Shared Mindspace


 

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There are many commendable programs for the classic student exchange, many of them have been around for a long time – please see the links below.  Education exchange based on Shared Mindspace however is much more than a relationship between host and guest.

…………….It is an ecosystem of interaction between two families.
…………….Kids trade places and swap families.
…………….Parents actively communicate and participate.
…………… So do peers, school classes, teachers , schools.

It grows through sharing and it spreads like the ripples of a stone
thrown into the water. But the waves continue to spread.

To find out more and see what this program can do for you,
please go to SharedMindspace.Org.

Below you find a case study as an example of what’s possible and a collection of links for further reference to put things into a better context.

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A classic scenario:
Family “M” in Madrid has a son Felipe, he is 14 years old, their language at home is Spanish, the parents speak basic English and the son’s school English is quite good. Mr. and Mrs. “Y” in Los Angeles have three kids, the eldest son Ryan is 14 too; they speak English and Italian (Mrs. Y grew up in Rome) and the kids learn Spanish at school. Young Felipe has not decided yet if he wants to be a doctor or a musician, Ryan is certain he will be a distinguished surgeon one day and he loves to play the guitar.
These three factors – 1. Spanish/English, 2. music and 3. medicine – are the keys to their  partnership. Both lads have parents with a keen interest in international politics and both families are open minded towards other cultures and life styles. Decency and honesty matter as much to them as curiosity and good humour.
As Parental Pals they build up their relationship without time pressure, they communicate online for a year and arrange for mutual visits when Felipe and Ryan are fifteen, making sure that when they visit Madrid and LA they get a chance to see the schools the boys attend and arrange to meet a school official. During the following school year they prepare to trade places and collect information material about their own home, their town and their country. At sixteen they are ready to swap: Felipe and Ryan exchange families, homes and schools for one school year.  Everyone benefits:  no additional school fees need to be paid, no accommodation search is necessary, no homesickness spoils the fun and their school classes receive plenty of first hand information about the other’s home and country.  Maximum benefit, minimum cost and friction loss.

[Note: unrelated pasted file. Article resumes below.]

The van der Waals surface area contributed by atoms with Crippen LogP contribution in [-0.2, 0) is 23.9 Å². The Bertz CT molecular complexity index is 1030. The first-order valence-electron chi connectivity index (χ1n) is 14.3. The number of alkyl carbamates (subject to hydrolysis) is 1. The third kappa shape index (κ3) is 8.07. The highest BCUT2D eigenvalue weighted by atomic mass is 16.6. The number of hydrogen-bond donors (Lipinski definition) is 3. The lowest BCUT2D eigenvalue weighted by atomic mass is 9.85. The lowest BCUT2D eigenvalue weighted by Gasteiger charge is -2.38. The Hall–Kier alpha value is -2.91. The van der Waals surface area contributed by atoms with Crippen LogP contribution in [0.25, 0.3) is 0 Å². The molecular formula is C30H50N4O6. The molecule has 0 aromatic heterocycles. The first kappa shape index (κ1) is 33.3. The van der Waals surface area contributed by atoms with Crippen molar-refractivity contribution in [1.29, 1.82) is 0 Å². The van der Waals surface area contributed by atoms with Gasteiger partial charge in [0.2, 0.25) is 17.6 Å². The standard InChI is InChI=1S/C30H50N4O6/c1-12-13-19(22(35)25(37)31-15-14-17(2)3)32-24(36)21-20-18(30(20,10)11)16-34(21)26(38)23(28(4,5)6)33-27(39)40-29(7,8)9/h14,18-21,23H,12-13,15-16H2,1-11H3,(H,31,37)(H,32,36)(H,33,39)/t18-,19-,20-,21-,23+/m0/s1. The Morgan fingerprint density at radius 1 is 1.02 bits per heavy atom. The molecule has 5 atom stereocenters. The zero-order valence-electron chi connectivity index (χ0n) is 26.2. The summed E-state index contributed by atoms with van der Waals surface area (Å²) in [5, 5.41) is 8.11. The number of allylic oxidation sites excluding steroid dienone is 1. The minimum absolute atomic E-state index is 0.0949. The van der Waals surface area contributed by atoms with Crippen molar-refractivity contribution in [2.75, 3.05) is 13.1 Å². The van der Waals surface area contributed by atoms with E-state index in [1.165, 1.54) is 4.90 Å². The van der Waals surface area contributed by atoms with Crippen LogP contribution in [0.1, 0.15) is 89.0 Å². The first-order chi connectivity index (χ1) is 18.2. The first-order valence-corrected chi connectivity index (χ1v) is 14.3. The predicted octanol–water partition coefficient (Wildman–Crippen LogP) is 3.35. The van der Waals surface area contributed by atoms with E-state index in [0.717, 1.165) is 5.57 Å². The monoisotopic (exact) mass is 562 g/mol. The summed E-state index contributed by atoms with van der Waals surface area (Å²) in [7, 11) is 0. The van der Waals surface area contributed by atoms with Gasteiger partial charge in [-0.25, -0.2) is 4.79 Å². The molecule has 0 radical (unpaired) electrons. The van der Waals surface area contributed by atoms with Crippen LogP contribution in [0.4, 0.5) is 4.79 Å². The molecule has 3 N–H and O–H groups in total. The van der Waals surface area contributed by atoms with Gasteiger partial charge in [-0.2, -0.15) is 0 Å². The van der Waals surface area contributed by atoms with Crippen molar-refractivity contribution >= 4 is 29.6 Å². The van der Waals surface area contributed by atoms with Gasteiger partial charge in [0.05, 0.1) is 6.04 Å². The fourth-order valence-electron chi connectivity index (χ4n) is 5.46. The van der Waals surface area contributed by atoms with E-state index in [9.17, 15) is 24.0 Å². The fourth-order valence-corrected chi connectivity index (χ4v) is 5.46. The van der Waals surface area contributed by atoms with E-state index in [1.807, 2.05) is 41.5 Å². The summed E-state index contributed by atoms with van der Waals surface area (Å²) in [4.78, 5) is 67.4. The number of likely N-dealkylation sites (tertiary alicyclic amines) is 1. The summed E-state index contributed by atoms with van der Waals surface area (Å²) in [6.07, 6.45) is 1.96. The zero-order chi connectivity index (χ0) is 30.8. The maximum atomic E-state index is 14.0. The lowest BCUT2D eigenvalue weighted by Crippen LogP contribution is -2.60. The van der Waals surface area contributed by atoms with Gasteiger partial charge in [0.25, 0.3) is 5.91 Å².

Give-and-take is the backbone that makes it work; it prevents the disappointments of a one-way-ticket system, opens up opportunities that had not been taken into consideration before, it helps avoid homesickness and hardship in acclimatizing, invites access to local life and cuts cost and risk.

Essential:  mutual trust and a very clear understanding of each others values.

Click on the image for another Case Study:

GoodMondays.org is in the process of building an  international databank of information sources. For a start you find a growing collection of links below, dealing with the many subjects of student exchange and with all related know how. One of the key issues of Parental Pal involvement is to achieve a maximum of exchanges that allow trading places without incurring additional school fees.

For outside information you may want to consult …              

An official explanation from Wikipedia

Study abroad programs on Wikipedia

The all-time classic for exchange programs, the AFS

Two Worlds United Educational Foundation

ISEP have been offering exchange programs
for many years
… see their list of international member universities

Education First (EF) has a wealth of experience in exchange

A good example of an official (gov.) approach with many useful links

Youth for Understanding International Exchange

Pax.Org academic exchange

The Erasmus Programme

Exchange Student World



… and many more

Whilst we accumulate information to complete comprehensive databank we appreciate any input you may have for us. Please drop us infos and pass on links you find useful, either by e-mail (cs@goodmondays.org) or by commenting below. Thanx !!!

Continue to SharedMindspace.Org here, this is where you find
all the relevant information and access of course too!


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One response to “Shared Mindspace

  1. Pingback: Shared Mindspace, double and twice (CS) | The ParentalPal Weblog